Date of Graduation


Document Type


Degree Name

Doctor of Philosophy in English (PhD)

Degree Level





Lisa Hinrichsen

Committee Member

M. K. Booker

Second Committee Member

Sean Dempsey


Language, literature and linguistics, Bioregionalism, Ecocriticism, Modernism, Postmodernism, Southern literature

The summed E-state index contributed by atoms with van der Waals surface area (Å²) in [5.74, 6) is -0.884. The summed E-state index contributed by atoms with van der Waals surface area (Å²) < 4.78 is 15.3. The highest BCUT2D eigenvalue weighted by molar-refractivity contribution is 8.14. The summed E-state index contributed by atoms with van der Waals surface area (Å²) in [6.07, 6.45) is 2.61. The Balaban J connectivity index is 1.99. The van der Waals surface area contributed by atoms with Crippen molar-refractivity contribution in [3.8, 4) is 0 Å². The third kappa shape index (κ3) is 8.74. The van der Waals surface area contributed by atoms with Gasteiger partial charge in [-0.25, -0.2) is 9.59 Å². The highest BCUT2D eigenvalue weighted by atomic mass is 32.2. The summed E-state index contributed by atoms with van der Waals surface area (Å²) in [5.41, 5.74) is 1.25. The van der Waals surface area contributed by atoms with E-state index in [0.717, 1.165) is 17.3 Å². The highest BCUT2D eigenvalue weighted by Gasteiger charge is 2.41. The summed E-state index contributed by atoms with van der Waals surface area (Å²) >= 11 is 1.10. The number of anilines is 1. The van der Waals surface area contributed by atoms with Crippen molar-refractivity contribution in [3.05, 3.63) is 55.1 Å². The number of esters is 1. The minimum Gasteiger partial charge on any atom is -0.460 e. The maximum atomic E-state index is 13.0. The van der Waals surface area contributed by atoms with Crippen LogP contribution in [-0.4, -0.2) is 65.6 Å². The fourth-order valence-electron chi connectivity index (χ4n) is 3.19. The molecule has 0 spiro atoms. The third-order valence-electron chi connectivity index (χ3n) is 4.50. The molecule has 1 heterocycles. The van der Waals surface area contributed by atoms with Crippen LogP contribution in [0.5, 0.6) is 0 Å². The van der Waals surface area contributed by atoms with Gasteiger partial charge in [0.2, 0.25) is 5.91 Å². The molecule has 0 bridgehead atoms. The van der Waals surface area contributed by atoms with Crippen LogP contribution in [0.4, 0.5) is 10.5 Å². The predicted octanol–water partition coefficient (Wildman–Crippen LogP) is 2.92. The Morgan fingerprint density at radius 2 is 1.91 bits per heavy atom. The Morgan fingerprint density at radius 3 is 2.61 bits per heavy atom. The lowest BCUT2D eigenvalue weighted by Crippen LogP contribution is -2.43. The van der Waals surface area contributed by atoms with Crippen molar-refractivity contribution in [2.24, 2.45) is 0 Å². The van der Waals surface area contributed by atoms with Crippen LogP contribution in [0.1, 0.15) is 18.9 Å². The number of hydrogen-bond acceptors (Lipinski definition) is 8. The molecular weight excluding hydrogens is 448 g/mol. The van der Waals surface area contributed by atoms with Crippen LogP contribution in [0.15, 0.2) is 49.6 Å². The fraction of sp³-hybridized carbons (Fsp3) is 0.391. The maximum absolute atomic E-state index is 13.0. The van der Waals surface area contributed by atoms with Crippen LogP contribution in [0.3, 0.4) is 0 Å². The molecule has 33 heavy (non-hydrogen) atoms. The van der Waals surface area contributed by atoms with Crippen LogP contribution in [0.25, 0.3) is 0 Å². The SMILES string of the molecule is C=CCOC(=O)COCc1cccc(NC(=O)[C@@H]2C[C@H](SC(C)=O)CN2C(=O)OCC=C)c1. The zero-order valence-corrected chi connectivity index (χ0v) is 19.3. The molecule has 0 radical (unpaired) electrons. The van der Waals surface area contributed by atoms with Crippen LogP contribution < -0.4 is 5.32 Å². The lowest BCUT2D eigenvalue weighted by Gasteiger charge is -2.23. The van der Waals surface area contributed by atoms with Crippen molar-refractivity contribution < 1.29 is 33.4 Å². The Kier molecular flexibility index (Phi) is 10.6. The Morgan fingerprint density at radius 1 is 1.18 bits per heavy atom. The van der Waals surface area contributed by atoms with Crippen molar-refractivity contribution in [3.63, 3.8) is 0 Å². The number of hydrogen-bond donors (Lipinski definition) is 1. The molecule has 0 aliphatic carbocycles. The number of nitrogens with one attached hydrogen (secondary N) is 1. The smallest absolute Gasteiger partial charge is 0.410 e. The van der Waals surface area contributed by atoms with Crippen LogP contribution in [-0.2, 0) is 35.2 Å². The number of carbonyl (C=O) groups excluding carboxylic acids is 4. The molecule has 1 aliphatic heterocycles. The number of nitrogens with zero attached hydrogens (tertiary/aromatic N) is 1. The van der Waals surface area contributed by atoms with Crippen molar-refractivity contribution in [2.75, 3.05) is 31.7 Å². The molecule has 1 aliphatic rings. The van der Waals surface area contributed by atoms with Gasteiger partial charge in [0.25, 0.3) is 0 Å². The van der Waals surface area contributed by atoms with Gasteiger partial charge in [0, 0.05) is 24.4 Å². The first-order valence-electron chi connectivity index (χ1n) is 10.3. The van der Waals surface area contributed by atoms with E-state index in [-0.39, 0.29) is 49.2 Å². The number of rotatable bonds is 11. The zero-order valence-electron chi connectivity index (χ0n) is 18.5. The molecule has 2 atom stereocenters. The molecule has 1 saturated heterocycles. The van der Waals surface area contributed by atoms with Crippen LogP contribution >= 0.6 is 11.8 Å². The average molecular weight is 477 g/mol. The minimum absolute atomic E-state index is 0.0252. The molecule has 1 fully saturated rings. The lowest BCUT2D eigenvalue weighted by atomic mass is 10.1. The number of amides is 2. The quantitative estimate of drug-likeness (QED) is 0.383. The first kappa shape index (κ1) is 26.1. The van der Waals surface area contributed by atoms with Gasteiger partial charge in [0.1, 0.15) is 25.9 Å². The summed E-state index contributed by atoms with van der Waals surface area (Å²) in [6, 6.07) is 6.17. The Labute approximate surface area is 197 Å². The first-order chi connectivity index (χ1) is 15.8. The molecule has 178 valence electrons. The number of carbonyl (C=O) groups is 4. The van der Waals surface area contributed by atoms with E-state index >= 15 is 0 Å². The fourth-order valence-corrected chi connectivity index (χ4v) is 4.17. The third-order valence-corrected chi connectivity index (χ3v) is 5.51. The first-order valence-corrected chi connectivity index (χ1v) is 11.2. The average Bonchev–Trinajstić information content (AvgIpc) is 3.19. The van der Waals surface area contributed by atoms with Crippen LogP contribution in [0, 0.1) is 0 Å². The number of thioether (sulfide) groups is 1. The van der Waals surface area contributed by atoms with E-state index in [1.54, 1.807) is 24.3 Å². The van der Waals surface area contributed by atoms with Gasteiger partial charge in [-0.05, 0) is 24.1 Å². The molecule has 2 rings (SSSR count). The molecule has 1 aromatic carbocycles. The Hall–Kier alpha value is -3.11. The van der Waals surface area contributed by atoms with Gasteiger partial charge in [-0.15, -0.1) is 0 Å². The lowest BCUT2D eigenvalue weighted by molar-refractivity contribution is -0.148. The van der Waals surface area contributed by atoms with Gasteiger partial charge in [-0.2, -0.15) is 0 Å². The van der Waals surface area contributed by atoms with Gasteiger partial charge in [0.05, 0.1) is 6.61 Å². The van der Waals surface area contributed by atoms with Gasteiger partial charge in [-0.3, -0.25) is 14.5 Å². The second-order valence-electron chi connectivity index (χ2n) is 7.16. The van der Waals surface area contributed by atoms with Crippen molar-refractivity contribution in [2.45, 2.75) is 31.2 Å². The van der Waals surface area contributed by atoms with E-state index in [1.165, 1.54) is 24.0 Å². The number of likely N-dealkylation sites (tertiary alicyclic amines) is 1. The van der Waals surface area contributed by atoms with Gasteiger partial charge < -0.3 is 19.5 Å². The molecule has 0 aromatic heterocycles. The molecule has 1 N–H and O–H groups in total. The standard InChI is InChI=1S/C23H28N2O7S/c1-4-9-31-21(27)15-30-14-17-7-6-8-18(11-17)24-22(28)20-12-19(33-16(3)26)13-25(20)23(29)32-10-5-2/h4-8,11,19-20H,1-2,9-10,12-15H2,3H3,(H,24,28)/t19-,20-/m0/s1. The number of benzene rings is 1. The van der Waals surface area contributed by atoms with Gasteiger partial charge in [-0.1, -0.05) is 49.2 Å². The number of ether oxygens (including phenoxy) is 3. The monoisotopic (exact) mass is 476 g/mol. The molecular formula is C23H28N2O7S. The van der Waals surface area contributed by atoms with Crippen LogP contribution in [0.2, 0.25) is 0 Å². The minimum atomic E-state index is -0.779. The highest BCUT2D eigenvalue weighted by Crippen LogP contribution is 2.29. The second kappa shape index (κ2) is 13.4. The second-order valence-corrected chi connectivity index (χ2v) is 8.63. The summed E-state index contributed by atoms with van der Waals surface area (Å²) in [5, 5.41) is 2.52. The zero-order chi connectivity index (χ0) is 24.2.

This project seeks to draw from the insights of the emerging scholarly discipline known as ecocritism, study of the relationship between human and nonhuman in all arts and in all diverse forms, and apply them to the study of a specific regional art, that of the U.S. South. As an interrogation of the human / nonhuman binary, ecocriticism is intrinsically intertwined with the concept of place. Southern studies—having long explored the diversity (in terms of both human experience and geographical terrain) characterizing the region—offers ecocriticism a ripe testing ground for theoretical mergers and analytic applications. Both fields celebrate hybridity, multiplicity, and variegation. This project, in keeping with this argumentative mandate, analyzes a number of separate primary texts in a variety of formats. Each of these narratives features a palpable, vibrantly realized setting. In most cases, the text’s evocation of its integral setting becomes accessible to the reader or viewer primarily through the perceptions, words, and sentiments of a child protagonist. The characters in these texts and films operate outside of larger southern, national, and global societies, participating instead in insular communal or familial systems. Each relies upon an intimate connection to animal life for spiritual, personal, and or directly physical sustenance. Further, these texts, viewed and read as a collective, demonstrate a preoccupation with the nonhuman running through various genres, modes, and time periods of southern narrative. These preoccupations illustrate the potentials for literature and film to shed light upon the relevance of posthumanist outlooks towards biological systems and geographical methodologies and ecological paradigms of place and its nonhuman or more-than-human dimensions. Further, each of these young protagonists, as his or her respective narrative progresses, discover the previously enjoyed intimacy of their connection with the land to be endangered by modernity, capitalism, and similar threats to both natural landscapes and human lifestyles. The project of decentering the human underlying ecocriticism and ecocinema, in the context of southern studies, enters a pre-existing conversation uniquely suited to encompass challenges to age-old binaries and hegemonies.